Often, the easiest way to approach this is to get members of your team to imagine a time when the anniversary has been completed. What, realistically, was achieved? How is everyone feeling, within the organization and outside of it? Answering these questions is a critical first step.

Next, prioritize your target audiences, and describe them in as much detail as possible. Instead of just “employees,” break down groups further: new employees, potential recruits, by seniority, headquarters vs. field, hourly vs. salaried, age cohorts, etc.

The third phase is to develop the business case. Many organizations have different templates or case requirements. We specialize in helping client make the strongest business case possible. We understand the key issues, risks and opportunities that come with a company anniversary. The business case typically involves defining the goals, quantifiable measures, expected ROI, key messages and other important considerations, such as major events, rebranding efforts, etc.

Stories and Authentic Content

Pictured: two pages from one of the celebration materials Huntington produced to explain their company's history and the journey they have taken. These two pages come from the start of Chapter 3 of the publication, which examines the years 1873-1892.

Let’s face it. An anniversary doesn’t succeed based on a great strategy but based on how well that strategy is executed. Storytelling is a big part of successfully execution.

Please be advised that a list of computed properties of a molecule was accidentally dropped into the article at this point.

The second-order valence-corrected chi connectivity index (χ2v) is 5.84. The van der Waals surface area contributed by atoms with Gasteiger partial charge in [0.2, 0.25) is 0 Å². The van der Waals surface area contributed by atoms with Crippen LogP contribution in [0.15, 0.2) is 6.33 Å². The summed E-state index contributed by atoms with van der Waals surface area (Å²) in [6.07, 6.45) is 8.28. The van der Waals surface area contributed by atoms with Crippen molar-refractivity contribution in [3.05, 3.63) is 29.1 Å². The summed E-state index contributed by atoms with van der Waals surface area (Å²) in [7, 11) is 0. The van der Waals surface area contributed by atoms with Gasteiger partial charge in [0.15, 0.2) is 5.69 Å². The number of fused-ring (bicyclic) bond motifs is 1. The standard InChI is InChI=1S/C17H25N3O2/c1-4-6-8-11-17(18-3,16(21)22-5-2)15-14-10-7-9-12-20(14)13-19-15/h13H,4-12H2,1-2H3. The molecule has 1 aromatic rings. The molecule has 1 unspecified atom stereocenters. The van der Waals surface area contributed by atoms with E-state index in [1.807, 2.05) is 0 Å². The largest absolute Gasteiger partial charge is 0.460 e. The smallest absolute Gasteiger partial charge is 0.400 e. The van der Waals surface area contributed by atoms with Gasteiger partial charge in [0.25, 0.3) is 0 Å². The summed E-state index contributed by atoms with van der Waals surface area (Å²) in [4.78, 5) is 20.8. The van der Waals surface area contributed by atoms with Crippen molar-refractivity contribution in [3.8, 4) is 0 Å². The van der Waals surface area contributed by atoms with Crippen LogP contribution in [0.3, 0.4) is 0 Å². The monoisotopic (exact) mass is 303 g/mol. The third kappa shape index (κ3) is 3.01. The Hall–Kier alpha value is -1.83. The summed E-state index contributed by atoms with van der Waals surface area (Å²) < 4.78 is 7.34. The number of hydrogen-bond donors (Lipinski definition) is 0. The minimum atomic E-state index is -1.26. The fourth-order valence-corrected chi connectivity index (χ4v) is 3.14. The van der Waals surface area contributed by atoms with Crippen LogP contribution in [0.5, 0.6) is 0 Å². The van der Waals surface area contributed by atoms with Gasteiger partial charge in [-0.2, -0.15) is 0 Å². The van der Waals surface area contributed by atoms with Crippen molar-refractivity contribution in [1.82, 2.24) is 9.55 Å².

People are 22 times more likely to remember and internalize a story than a series of facts or a list of bullet points, according to Jerome Brunner, author of Actual Minds, Possible Worlds.

In recent years, storytelling has become synonymous with marketing. So, as you begin to plan how you will successfully turn your anniversary vision into reality, start with your approach to storytelling.

When we think about storytelling, we think about all of the elements that go into creating what we call the StoryARC.™ Good stories have characters, settings, conflict, danger and resolution. Good stories also have key themes. However, when organizations tell their own stories, they rarely include all these elements. Too often, storytelling in an anniversary is limited to an illustrated or narrated timeline. In other words, a series of facts or a list of bullet points that people are 22 times less likely to remember than a story!